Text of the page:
• Provision of radio aids in the home. Individual bespoke insurance arrangements can be purchased if this is a concern. In any event, we would take the view that the need to ensure continued access to learning reasonably outweighs any insurance concerns.
  • If staff can no longer provide support remotely, providing a range of suggested, optional activities or interventions that families can chose to do if they are able to. Alternatively, considering if alternative staff who have some knowledge but not necessarily the right qualifications can be brought in to provide support.
  • Where appropriate and where it can be managed effectively, facilitating or making use of peer-to-peer support opportunities among families.


The Government in England also relaxed some of the legal timescales around EHC plans. These changes are no longer in force and local authorities and education settings are now required to meet legal timescales as before.

Annual reviews

Local authorities also still have to carry out annual reviews of your child’s plan as soon as reasonably practical. Whilst the review may take a different form (e.g. it may be carried out virtually), the Government has stressed that young people must still be at the centre of the process. For deaf children, this may mean ensuring that remote communication support is provided to enable them to participate.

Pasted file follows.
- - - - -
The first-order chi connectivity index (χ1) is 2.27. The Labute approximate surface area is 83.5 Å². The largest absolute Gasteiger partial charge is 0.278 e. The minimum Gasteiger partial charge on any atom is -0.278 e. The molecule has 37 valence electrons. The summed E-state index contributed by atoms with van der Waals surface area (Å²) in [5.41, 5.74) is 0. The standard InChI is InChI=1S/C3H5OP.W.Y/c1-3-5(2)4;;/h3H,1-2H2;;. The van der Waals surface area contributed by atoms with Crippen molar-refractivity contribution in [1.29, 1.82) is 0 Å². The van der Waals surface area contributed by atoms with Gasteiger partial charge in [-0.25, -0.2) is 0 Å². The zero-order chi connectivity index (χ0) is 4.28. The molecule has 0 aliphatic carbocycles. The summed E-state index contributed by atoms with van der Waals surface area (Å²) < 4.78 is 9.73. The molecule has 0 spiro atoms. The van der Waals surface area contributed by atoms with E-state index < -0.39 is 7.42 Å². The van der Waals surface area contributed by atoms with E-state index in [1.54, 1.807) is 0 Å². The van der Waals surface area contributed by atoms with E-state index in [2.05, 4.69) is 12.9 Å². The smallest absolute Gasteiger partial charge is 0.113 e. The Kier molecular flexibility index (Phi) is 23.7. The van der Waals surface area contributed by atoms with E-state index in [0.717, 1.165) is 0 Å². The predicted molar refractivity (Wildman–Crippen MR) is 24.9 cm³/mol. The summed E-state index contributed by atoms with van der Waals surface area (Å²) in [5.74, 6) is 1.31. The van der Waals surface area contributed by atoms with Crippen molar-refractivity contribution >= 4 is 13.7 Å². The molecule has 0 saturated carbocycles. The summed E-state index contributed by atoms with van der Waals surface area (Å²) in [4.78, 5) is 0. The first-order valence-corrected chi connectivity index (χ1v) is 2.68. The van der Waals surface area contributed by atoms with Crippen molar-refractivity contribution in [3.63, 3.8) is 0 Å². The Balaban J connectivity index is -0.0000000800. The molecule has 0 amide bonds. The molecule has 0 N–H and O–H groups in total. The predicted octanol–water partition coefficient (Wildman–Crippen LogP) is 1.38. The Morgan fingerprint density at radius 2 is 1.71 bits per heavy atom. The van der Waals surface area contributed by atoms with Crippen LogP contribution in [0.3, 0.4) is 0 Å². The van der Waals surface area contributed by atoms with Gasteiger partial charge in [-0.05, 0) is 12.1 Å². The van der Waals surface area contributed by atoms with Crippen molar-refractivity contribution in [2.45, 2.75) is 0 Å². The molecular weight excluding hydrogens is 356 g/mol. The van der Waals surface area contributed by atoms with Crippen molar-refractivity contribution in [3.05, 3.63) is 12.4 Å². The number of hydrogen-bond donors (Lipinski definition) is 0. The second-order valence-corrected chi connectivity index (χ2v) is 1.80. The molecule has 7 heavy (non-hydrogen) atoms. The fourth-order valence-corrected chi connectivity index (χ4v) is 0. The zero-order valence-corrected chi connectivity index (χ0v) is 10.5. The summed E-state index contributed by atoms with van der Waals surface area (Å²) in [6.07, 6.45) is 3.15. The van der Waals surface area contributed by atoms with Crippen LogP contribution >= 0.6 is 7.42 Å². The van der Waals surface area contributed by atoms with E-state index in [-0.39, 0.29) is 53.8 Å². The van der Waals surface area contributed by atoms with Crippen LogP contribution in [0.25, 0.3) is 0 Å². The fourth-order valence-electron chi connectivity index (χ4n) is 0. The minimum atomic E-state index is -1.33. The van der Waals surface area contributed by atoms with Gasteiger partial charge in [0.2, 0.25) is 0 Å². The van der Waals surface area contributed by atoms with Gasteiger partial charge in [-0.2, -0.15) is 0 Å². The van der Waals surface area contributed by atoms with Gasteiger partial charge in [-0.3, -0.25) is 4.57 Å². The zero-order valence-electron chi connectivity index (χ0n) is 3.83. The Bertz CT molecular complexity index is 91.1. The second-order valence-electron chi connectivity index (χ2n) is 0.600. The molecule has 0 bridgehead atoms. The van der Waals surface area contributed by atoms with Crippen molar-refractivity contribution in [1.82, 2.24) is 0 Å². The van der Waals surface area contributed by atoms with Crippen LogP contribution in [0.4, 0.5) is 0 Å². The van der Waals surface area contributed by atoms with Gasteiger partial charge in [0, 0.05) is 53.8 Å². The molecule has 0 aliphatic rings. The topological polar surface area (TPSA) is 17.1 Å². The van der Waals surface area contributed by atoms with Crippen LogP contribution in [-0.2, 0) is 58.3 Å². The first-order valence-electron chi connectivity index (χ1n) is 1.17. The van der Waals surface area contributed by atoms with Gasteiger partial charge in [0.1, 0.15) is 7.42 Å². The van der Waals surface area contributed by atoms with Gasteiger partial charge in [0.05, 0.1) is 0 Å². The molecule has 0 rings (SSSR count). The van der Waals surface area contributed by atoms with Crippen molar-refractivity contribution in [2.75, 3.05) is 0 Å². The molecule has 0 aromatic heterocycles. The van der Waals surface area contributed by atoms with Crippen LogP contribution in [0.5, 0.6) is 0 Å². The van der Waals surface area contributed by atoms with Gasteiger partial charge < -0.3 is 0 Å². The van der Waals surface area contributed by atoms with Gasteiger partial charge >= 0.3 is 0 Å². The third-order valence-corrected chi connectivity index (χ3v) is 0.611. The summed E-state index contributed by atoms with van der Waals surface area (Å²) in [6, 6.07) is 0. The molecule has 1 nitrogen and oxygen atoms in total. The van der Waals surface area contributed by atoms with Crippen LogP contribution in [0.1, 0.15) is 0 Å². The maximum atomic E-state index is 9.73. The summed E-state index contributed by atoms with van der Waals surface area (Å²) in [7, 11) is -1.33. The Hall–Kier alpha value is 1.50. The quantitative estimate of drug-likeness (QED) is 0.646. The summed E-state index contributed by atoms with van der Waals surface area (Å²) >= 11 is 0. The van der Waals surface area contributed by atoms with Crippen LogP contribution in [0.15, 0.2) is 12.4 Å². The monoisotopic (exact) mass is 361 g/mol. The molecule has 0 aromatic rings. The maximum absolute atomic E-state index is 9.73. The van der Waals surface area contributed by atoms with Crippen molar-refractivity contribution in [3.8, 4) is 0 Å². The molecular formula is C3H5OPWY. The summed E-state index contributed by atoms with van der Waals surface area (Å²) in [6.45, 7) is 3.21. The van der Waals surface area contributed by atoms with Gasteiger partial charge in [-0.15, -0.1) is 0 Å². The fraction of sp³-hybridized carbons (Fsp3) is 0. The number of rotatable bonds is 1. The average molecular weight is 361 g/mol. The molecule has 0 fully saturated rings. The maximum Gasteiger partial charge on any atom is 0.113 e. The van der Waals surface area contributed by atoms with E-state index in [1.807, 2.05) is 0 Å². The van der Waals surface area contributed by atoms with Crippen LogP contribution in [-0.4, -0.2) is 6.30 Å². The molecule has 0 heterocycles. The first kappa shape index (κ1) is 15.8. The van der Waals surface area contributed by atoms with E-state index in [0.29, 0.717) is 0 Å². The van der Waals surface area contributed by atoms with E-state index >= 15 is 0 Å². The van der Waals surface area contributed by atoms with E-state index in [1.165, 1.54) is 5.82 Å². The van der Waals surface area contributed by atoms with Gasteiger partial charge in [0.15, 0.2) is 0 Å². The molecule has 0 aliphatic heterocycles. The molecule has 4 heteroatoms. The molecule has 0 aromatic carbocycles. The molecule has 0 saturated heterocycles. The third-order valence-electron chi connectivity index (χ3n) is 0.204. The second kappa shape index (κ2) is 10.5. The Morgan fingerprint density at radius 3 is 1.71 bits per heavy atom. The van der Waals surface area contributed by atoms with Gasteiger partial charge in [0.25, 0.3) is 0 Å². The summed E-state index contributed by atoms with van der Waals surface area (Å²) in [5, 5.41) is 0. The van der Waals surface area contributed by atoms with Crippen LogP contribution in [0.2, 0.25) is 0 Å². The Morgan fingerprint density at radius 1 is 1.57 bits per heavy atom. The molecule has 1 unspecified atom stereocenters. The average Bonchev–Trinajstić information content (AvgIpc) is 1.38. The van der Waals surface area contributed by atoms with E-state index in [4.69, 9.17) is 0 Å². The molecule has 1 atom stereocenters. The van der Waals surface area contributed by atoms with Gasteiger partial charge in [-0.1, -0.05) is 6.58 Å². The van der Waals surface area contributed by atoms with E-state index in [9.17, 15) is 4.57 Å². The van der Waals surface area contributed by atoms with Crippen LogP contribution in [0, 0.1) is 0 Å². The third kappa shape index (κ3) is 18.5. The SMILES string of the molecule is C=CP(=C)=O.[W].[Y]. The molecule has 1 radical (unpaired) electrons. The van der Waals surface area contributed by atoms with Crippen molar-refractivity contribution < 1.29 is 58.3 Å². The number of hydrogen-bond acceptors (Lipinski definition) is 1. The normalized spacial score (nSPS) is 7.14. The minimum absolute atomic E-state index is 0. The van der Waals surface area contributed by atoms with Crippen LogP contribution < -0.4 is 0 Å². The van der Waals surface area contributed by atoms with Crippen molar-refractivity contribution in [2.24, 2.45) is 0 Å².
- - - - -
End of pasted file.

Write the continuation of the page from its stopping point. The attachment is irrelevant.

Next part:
If your child is due to change schools this year, go to college or start an apprenticeship, the local authority should already have carried out a transfer review by the 31 March. The Government has made clear there is no change to the statutory deadline for this and, if there has been a delay, they need to be finalised as a priority.


In terms of the work of Tribunals that hear appeals on statements or plans, the different Tribunals in the nations are currently taking different approaches:

  • England - the Special Educational and Disability Tribunal hearings will continue by paper or by telephone and (where the technology permits) by video starting on Monday 23 March 2020. More information about this can be found on the IPSEA website.
  • Northern Ireland - we understand that the Special Educational Needs and Disability Tribunal is operating on a limited basis due to the outbreak of coronavirus. Staff are able to process post and respond to emails. Parental SEN Appeals and Disability Discrimination Claims should still be filed by parents as usual and these are being registered and processed. Cases which are ready for hearing can be heard remotely by having a hearing on the papers alone; or by teleconference or secure video-link.
  • Scotland - Health and Education First-Tier Tribunals are being postponed until at least the end of June, unless the case is urgent. Any urgent hearings will be conducted by telephone.
  • Wales – we understand that the Special Educational Needs Tribunal Wales are currently looking into setting up virtual hearings.